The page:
Define the communication goals: If you don’t know what you need to communicate, how will you know if you succeed?

Define the Message Architecture: The hierarchy of your communication goals. This drives the cohesiveness of the user experience.

Use the card sorting technique with a client: Put a word on each card and have the client divide up into three piles.
1) Who are you? 2) Who you’re not 3) Who you’d like to be.

Present back your Message Architecture before you create comps. This saves on the budget and gives us a place to go back to and point at when clients change their direction.

Lastly do a Content Audit on current site:
What content is aligned with the Information Architecture? What doesn’t?

Suggest re-structuring based off findings.


Session Four: Prototyping tools

This session turned out exactly how it sounds: a list of tools that Todd Zacki Warfel uses when prototyping.

Pop App – Sketch out your wires, photograph with your phone, and make it a clickable prototype with the app.

Screen Shot 2013-12-03 at 8.01.55 AM

Invision App – easiest tool that is browser based. Export assets to folder, start project, drag folder, send URL to people.

Screen Shot 2013-12-03 at 8.03.14 AM

Flinto – Export comps to folder, launches like a native app.

Screen Shot 2013-12-03 at 8.03.41 AM

Sketch – The favorite so far. Has custom art board types, has grids, export feature can also export at 2X or 1/2 the size at same time for responsive design.

Screen Shot 2013-12-03 at 8.04.06 AM

Skala preview

Screen Shot 2013-12-03 at 8.04.38 AM

Adobe Edge Inspect – pull things up on phone and inspect the code.

Screen Shot 2013-12-03 at 8.06.03 AM

Session Five : Adobe Muse Demo

Next we saw a live demo of Adobe Muse with Terry White, one of the Adobe TV educators. For those of you who are unfamiliar with Muse, it’s a new(ish) software by adobe for designers who want to build websites, but don’t know code.I say newish because I used the beta over 2 years ago to create Jeremy Widen’s website re-design. I didn’t take any notes for this lecture because to be perfectly honest, I don’t like Muse.

When I first started using Muse, I thought it was great. When I heard I could make websites all on my own without having to code or pay a developer I thought it was going to solve all my problems. The interface is similar to indesign, making it feel familiar and just comfortable enough. What I soon learned was that it was a pain in the butt to work with. At that time, there were still a lot of glitches, but what annoyed me the most was that you had to export the entire site to make any changes. After a year of futzing with the software I gave up and re-designed Jeremy Widen‘s site with WordPress.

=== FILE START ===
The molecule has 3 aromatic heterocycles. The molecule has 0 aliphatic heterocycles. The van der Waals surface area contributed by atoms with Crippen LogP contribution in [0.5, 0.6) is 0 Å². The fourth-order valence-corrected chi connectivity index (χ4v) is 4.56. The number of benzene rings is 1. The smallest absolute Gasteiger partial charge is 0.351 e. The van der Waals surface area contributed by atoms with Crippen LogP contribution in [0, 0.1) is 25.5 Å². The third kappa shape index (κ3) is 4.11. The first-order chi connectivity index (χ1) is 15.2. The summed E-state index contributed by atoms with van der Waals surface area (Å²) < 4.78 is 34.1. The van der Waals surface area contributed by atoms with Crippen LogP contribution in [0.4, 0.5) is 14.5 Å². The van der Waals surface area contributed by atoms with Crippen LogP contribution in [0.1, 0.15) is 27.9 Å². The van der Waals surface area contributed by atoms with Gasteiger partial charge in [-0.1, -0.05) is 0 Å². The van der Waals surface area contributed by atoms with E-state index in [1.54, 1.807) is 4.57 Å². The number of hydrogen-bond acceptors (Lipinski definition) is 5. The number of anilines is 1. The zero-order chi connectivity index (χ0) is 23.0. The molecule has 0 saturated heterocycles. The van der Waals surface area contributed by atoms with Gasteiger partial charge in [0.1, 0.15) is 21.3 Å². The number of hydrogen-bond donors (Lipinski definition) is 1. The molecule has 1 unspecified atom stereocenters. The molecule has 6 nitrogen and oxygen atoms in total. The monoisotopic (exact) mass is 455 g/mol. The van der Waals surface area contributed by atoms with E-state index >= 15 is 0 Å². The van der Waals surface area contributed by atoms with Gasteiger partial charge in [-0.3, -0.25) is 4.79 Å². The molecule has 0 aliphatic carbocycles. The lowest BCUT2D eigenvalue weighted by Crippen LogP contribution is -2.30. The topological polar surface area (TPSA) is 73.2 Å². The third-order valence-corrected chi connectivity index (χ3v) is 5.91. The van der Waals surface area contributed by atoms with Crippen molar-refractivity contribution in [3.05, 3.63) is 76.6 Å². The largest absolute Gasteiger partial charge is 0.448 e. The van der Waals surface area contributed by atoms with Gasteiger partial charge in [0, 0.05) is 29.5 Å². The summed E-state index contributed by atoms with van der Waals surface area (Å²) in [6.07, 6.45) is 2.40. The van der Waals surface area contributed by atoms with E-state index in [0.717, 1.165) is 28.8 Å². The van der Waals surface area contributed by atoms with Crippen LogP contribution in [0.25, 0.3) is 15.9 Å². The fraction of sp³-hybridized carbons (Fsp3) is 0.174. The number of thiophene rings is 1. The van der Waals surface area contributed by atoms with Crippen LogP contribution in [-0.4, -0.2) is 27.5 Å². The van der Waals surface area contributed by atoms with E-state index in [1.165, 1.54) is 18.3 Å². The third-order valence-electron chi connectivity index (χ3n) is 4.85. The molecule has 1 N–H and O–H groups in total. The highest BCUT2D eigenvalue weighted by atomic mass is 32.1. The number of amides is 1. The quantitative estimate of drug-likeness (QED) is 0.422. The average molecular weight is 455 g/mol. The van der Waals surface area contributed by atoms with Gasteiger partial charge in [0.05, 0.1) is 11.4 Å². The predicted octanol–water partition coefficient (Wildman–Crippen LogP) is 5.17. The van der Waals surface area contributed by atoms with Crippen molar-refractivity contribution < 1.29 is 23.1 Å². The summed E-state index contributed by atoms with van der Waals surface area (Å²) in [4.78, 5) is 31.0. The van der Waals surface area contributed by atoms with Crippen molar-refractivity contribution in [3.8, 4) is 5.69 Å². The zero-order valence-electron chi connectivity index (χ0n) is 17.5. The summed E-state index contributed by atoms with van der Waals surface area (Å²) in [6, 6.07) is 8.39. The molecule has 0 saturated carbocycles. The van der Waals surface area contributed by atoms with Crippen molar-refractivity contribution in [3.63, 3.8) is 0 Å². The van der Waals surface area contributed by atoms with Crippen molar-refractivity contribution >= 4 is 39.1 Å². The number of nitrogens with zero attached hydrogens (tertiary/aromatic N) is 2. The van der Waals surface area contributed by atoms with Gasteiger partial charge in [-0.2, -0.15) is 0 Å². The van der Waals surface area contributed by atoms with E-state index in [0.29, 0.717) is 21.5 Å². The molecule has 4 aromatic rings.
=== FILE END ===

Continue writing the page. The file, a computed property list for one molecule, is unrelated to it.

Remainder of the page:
After watching Terry White’s demo of the full version, I will admit that it has improved somewhat from when I used it. It has new features and fixes to some of the bug problems I had experienced.

Here are some pros and cons I’ve noticed:

– easy to use for designers that don’t want to code
– has a bunch of interactive features like slide shows and parallax scrolling
– great for static informational sites

– not as robust as a CMS. This means you can’t do e-commerce or blogs (anything with dynamic content)
– the code WAS terrible. I haven’t seen it now, but I still don’t think a machine is capable of creating perfect code.
– The exported .html file is still not updatable. You have to edit the working file (muse file) if you need to make edits. Muse can not read the .html file. (it’s like trying to edit a jpg once you save it from a psd. If you want to make edits, you have to edit the psd).

Here’s the basic takeaway. Muse is NOT the save all solution to making websites for designers who don’t want to code. It can not replace a developer, and shouldn’t. I suggest you use it as a prototype or for the basic “frame” of the site. Export the site and give it to a developer to flesh out and make more dynamic.

Here’s a really good article on why Muse still isn’t the best option.

Session 6:  Visual Execution of Branding Across Platforms

By the time Cameron Moll started to speak, my brain was about ready to explode with information and I think the entire audience felt the same. So what did Cameron do? He opened with a hilarious video of his son. I can’t remember exactly what his son did that made us laugh (I think he fell down trying to make a basket), but what I do remember is the sudden shift in the audience. It was like everyone took a breath, laughed and then relaxed.

Cameron’s main message was this: The device is just a window to the experience, meaning people use them interchangeably and sometimes at the same time. The choice of which device to use has more to do with proximity than anything else, so what we must do is make sure the experience on ALL of those divices is cohesive. Here are a few of his do’s and don’ts:

“The device is just a window to the experience”

[do’s and donut’s}


And so concludes my recap on day two of the HOW Interactive Design Conference.

View Part one here.